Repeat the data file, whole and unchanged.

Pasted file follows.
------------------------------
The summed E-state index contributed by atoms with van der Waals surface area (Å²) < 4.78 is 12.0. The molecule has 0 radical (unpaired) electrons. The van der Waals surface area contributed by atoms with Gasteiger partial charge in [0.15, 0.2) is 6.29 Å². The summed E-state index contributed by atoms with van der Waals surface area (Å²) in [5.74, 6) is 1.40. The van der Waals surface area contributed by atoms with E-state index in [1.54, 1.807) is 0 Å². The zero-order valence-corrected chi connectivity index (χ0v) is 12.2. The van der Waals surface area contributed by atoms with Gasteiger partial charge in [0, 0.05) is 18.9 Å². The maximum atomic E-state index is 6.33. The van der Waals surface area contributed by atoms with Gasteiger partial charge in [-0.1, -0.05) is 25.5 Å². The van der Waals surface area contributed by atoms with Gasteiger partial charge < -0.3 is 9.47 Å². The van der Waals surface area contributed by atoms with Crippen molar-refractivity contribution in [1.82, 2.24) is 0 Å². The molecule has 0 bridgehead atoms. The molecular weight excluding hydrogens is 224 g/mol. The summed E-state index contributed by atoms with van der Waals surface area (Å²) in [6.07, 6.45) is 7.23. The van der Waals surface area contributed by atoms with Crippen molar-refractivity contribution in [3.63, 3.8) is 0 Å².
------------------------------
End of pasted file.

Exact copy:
The summed E-state index contributed by atoms with van der Waals surface area (Å²) < 4.78 is 12.0. The molecule has 0 radical (unpaired) electrons. The van der Waals surface area contributed by atoms with Gasteiger partial charge in [0.15, 0.2) is 6.29 Å². The summed E-state index contributed by atoms with van der Waals surface area (Å²) in [5.74, 6) is 1.40. The van der Waals surface area contributed by atoms with E-state index in [1.54, 1.807) is 0 Å². The zero-order valence-corrected chi connectivity index (χ0v) is 12.2. The van der Waals surface area contributed by atoms with Gasteiger partial charge in [0, 0.05) is 18.9 Å². The maximum atomic E-state index is 6.33. The van der Waals surface area contributed by atoms with Gasteiger partial charge in [-0.1, -0.05) is 25.5 Å². The van der Waals surface area contributed by atoms with Gasteiger partial charge < -0.3 is 9.47 Å². The van der Waals surface area contributed by atoms with Crippen molar-refractivity contribution in [1.82, 2.24) is 0 Å². The molecule has 0 bridgehead atoms. The molecular weight excluding hydrogens is 224 g/mol. The summed E-state index contributed by atoms with van der Waals surface area (Å²) in [6.07, 6.45) is 7.23. The van der Waals surface area contributed by atoms with Crippen molar-refractivity contribution in [3.63, 3.8) is 0 Å².